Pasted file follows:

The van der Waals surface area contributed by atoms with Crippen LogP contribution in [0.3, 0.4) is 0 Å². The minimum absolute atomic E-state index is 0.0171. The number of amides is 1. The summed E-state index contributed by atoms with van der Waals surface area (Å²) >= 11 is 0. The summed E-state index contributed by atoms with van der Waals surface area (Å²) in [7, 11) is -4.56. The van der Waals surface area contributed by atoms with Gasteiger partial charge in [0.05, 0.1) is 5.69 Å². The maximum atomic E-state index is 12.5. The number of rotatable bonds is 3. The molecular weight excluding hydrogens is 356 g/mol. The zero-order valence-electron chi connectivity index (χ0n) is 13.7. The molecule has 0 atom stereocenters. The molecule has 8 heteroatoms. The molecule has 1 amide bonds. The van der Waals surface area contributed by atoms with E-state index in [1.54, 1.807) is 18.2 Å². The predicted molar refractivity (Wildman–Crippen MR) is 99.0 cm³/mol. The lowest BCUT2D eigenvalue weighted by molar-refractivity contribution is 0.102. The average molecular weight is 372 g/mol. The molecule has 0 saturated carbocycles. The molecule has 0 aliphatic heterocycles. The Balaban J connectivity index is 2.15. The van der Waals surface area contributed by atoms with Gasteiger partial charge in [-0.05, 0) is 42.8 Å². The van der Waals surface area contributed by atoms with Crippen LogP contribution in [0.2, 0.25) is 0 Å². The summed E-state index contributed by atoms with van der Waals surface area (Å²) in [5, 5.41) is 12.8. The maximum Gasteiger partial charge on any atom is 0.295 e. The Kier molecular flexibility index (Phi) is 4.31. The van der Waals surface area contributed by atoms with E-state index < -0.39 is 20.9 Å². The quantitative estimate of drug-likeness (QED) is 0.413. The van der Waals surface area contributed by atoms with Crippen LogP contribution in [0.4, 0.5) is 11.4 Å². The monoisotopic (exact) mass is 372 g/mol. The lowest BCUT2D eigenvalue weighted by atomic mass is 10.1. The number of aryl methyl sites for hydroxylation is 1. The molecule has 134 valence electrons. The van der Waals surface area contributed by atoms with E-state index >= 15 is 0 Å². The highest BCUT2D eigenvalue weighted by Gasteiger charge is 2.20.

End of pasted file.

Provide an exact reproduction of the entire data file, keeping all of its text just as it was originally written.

The van der Waals surface area contributed by atoms with Crippen LogP contribution in [0.3, 0.4) is 0 Å². The minimum absolute atomic E-state index is 0.0171. The number of amides is 1. The summed E-state index contributed by atoms with van der Waals surface area (Å²) >= 11 is 0. The summed E-state index contributed by atoms with van der Waals surface area (Å²) in [7, 11) is -4.56. The van der Waals surface area contributed by atoms with Gasteiger partial charge in [0.05, 0.1) is 5.69 Å². The maximum atomic E-state index is 12.5. The number of rotatable bonds is 3. The molecular weight excluding hydrogens is 356 g/mol. The zero-order valence-electron chi connectivity index (χ0n) is 13.7. The molecule has 0 atom stereocenters. The molecule has 8 heteroatoms. The molecule has 1 amide bonds. The van der Waals surface area contributed by atoms with E-state index in [1.54, 1.807) is 18.2 Å². The predicted molar refractivity (Wildman–Crippen MR) is 99.0 cm³/mol. The lowest BCUT2D eigenvalue weighted by molar-refractivity contribution is 0.102. The average molecular weight is 372 g/mol. The molecule has 0 saturated carbocycles. The molecule has 0 aliphatic heterocycles. The Balaban J connectivity index is 2.15. The van der Waals surface area contributed by atoms with Gasteiger partial charge in [-0.05, 0) is 42.8 Å². The van der Waals surface area contributed by atoms with Crippen LogP contribution in [0.2, 0.25) is 0 Å². The summed E-state index contributed by atoms with van der Waals surface area (Å²) in [5, 5.41) is 12.8. The maximum Gasteiger partial charge on any atom is 0.295 e. The Kier molecular flexibility index (Phi) is 4.31. The van der Waals surface area contributed by atoms with E-state index < -0.39 is 20.9 Å². The quantitative estimate of drug-likeness (QED) is 0.413. The van der Waals surface area contributed by atoms with Crippen LogP contribution in [0.4, 0.5) is 11.4 Å². The monoisotopic (exact) mass is 372 g/mol. The lowest BCUT2D eigenvalue weighted by atomic mass is 10.1. The number of aryl methyl sites for hydroxylation is 1. The molecule has 134 valence electrons. The van der Waals surface area contributed by atoms with E-state index >= 15 is 0 Å². The highest BCUT2D eigenvalue weighted by Gasteiger charge is 2.20.